pugnacious

[puhg-ney-shuhs]
adjective
inclined to quarrel or fight readily; quarrelsome; belligerent; combative.

Origin:
1635–45; pugnaci(ty) (< Latin pugnācitās combativeness, equivalent to pugnāci-, stem of pugnāx combative (akin to pugil; see pugilism) + -tās -ty2) + -ous

pugnaciously, adverb
pugnacity [puhg-nas-i-tee] , pugnaciousness, noun
unpugnacious, adjective
unpugnaciously, adverb
unpugnaciousness, noun


argumentative, contentious, bellicose.


agreeable.
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Based on the Random House Dictionary, © Random House, Inc. 2014.
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World English Dictionary
pugnacious (pʌɡˈneɪʃəs)
 
adj
readily disposed to fight; belligerent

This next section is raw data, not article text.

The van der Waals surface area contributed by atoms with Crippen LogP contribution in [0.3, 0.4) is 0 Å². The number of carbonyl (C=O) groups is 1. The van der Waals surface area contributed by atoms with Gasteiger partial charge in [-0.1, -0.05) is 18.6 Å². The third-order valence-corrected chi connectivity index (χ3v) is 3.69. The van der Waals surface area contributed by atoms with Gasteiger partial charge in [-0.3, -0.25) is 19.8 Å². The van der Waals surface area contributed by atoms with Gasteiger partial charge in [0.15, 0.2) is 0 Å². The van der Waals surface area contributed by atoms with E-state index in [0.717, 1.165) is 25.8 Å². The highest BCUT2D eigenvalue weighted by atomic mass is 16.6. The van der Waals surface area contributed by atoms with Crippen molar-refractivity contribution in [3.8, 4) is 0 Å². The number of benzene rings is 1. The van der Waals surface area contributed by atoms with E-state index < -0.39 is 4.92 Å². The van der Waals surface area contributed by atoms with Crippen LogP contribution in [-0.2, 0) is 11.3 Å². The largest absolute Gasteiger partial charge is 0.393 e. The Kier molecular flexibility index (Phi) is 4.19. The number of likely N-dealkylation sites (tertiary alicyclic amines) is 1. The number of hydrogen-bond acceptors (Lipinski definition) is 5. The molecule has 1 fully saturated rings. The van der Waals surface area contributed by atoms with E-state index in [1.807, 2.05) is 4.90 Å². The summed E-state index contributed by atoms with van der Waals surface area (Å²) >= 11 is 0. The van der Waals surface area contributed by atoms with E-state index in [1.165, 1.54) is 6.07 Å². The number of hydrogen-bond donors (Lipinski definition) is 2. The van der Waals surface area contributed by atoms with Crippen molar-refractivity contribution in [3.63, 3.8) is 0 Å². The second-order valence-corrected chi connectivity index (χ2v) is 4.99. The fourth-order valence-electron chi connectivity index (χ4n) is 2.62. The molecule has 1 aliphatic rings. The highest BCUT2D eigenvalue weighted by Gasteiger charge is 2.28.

[C17: from Latin pugnāx]
 
pug'naciously
 
adv
 
pugnacity
 
n
 
pug'naciousness
 
n

Collins English Dictionary - Complete & Unabridged 10th Edition
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Etymonline
Word Origin & History

pugnacious
1642, from L. pugnacis, gen. of pugnax "combative," from pugnare "to fight," from pugnus "fist," from PIE base *peug- "to stick, stab" (cf. Gk. pyx "with clenched fist," pygme "fist, boxing," pyktes "boxer;" L. pungere "to pierce, prick").
Online Etymology Dictionary, © 2010 Douglas Harper
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Example sentences
Because of their highly predaceous and pugnacious nature they are one of the easiest fish to catch.
The pugnacious males often build nests, almost touching adjoining nests.
When he got serious, she imagined he was pugnacious, and tried to egg him on to an open quarrel.
Thirdly, docile animals within a species group are normally selected over pugnacious fellow-members.
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